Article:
The following graphs show how certain groups in the population would fare under the modest UBI package, in comparison with how they fare today. All of the Accommodation Supplements have been assessed at Wellington rates.

Generally single persons with privately-sourced gross weekly incomes from about $140 to $620 would be better off under the UBI proposal. Low and middle income families with children will be better off, as will retired couples with minimal privately-sourced income. Persons on higher incomes would generally be less well off, on account of the higher rate of income tax.

Relative to the present, the UBI package favours the young, and families with children. Retired persons with significant privately-sourced income will be worse off under the UBI package on account of the loss of tax concessions (which will have been integrated with the UTC) and on account of the GMTB part of their pension being means tested. (See New Zealand Superannuation: a form of Universal Basic Income?, which compares New Zealand Superannuation with a UBI package based on a UTC of $85 per week and a GMTB abatement rate of 30%.) Nevertheless, the UTC serves as a universal pension, while the GMTB serves as an age benefit. The UBI package is a solution to the ageing of the baby-boom generation.

The following table represents a costing of the proposal, based on 1998 budget estimates of government expenditure. It provides for a fund of $10 billion to cover GMTB payments and existing subsidies. Implicit subsidies include corporate tax exemptions and tax avoidance as well as tax exemptions on the rent accruing to mortgage-free owner-occupied homes. If all explicit and implicit subsidies could be eliminated, GMTB payments averaging just over $70 per adult could be paid.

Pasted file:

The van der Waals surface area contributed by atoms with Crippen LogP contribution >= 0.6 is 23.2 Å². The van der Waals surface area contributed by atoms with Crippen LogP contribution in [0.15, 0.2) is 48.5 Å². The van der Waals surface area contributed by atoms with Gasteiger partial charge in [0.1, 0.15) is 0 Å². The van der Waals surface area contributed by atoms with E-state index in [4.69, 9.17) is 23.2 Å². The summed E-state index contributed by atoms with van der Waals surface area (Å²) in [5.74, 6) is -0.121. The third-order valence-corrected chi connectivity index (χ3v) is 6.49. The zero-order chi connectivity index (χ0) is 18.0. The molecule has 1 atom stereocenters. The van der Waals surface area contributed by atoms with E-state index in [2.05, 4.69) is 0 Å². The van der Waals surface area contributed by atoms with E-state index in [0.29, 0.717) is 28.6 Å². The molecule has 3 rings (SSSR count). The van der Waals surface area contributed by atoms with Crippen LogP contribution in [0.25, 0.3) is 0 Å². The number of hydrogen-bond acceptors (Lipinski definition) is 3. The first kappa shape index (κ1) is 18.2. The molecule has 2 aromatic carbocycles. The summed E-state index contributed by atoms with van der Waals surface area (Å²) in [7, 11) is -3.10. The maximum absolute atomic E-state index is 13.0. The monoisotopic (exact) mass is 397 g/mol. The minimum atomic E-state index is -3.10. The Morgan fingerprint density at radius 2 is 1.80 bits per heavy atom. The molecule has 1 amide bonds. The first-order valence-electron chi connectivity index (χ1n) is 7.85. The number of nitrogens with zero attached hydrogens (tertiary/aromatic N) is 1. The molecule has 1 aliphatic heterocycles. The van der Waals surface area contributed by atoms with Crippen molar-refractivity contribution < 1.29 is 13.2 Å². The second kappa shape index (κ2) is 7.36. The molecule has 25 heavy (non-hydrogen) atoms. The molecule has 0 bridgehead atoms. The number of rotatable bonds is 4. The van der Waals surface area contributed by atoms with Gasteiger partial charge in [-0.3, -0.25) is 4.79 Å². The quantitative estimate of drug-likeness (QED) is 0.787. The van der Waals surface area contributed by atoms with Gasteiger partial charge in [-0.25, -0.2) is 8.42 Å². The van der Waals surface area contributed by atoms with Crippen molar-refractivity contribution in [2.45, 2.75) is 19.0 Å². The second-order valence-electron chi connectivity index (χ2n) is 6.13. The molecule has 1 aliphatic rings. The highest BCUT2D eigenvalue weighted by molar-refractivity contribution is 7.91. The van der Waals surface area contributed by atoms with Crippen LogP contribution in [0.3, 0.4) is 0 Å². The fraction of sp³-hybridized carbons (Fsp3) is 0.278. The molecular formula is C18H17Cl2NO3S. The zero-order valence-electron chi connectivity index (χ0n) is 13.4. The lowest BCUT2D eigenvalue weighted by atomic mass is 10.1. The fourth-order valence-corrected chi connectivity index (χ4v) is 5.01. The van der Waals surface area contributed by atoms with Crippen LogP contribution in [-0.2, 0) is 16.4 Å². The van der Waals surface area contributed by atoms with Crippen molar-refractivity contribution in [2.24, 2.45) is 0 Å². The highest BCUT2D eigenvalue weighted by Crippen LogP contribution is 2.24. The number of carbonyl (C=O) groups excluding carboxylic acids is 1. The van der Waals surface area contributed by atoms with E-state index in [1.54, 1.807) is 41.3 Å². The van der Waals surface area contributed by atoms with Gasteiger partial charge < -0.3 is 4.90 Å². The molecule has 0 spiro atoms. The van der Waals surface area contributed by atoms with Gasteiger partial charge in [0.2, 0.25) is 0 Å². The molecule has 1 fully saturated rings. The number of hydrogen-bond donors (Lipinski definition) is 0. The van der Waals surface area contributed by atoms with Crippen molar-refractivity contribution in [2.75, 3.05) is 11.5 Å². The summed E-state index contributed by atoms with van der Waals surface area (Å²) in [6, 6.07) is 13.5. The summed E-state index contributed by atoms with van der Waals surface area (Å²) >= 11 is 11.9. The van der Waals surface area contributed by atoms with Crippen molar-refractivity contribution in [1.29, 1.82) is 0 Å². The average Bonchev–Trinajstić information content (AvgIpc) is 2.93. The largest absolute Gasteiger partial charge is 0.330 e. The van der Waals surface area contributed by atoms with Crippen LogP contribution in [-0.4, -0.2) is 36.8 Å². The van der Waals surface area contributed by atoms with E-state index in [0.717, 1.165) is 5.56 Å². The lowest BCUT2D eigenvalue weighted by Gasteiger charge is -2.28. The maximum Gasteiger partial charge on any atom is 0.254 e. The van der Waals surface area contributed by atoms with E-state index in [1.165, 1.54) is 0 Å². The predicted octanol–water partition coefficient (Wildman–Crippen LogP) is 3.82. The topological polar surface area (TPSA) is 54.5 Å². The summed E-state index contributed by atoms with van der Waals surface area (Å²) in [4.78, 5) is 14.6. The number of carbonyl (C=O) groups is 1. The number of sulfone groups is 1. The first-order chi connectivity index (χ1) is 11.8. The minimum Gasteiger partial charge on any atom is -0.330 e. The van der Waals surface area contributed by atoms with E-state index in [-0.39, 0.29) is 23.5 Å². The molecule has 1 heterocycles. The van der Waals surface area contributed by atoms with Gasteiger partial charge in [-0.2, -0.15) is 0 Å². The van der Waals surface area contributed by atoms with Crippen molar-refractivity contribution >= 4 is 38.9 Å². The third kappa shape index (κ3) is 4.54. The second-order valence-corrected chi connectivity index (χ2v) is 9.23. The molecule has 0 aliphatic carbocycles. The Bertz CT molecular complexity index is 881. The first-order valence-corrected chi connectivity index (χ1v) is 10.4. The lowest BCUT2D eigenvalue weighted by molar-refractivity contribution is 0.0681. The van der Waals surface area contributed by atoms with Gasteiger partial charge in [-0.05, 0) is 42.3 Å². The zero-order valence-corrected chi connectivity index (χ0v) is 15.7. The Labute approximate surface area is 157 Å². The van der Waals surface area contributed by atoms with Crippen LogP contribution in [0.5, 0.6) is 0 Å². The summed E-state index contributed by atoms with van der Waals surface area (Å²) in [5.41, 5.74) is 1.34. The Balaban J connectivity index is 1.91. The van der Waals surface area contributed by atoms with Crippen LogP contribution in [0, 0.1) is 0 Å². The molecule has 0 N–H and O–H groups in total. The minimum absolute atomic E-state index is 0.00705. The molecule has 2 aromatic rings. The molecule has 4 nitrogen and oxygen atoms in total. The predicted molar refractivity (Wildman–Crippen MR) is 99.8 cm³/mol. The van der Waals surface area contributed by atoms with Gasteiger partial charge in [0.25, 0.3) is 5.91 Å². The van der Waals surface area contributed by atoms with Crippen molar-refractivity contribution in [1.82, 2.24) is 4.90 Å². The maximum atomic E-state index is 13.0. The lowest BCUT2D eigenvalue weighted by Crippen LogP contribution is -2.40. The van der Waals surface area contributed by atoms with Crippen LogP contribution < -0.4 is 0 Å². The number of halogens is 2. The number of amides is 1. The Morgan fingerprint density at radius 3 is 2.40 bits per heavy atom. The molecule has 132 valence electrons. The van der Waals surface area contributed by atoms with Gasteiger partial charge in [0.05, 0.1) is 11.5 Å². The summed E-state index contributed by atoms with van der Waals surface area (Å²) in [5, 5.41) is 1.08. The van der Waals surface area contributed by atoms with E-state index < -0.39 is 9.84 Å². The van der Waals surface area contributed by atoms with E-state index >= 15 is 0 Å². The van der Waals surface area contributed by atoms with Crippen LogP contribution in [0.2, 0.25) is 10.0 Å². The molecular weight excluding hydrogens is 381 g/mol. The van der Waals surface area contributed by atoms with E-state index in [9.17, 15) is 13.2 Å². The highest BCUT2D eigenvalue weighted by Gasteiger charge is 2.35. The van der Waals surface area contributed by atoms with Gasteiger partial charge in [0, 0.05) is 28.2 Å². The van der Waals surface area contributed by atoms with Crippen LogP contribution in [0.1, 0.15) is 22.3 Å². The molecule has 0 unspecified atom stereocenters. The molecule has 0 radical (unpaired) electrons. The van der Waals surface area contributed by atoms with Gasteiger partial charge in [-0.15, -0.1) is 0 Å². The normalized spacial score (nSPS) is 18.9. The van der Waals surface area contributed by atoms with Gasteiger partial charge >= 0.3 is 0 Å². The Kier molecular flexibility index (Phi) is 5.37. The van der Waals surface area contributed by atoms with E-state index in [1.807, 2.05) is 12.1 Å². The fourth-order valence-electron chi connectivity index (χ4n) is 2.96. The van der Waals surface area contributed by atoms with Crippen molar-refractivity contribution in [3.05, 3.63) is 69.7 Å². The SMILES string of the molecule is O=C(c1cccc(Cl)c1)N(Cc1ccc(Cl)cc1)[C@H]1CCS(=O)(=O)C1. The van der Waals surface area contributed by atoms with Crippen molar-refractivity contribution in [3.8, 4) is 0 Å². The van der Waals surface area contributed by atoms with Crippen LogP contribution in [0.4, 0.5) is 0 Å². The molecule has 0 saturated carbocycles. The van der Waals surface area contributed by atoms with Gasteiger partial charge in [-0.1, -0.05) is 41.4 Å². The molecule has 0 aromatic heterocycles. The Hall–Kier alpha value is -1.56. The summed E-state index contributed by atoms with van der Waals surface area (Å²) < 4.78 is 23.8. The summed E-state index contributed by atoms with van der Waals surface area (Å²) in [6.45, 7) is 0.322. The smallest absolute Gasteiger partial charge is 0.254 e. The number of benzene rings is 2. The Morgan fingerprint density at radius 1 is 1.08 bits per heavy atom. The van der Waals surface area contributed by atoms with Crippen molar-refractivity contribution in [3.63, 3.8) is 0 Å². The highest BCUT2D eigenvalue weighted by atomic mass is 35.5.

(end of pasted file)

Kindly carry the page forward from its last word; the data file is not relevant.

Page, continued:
GMTB payments, which incorporate the present Family Support scheme, are paid only to adults (ie caregivers) although they are payable for the support of children. Likewise, the UTC is an adult social dividend. I have defined adults as persons over the age of 17. Typically, teenagers turn 17 during their 7th form year at school.


One reason for introducing a UBI is to reduce bureaucracy. By retaining the present complex formulae to determine benefit entitlements, the system as proposed will initially maintain the need for much of the present bureaucracy. Bureaucracy would be reduced, nevertheless, by integrating the Income Support wing of the new Work and Income Agency with the Inland Revenue Department, leaving the WIA as an employment agency that develops both paid work and community work initiatives.

Major reductions in administrative costs would eventually be made, however. Once the UBI package is in place, further reforms should follow. Political parties would offer contestable solutions to streamline the setting of GMTB payments. With gradual economic growth and inflation, some components of the GMTB would be raised whereas others would be allowed to fall in real terms.

Ultimately, I can see the GMTB becoming a fully customised benefit, with flexible emergency provisions to ensure additional payments to those with acute needs, and special provision for those with highly specific long-term needs. As such, the GMTB should be able to fully replace ACC (Accident Compensation Commission) benefits as well. The graphs above all incorporate a 1.2% ACC levy as an additional income tax.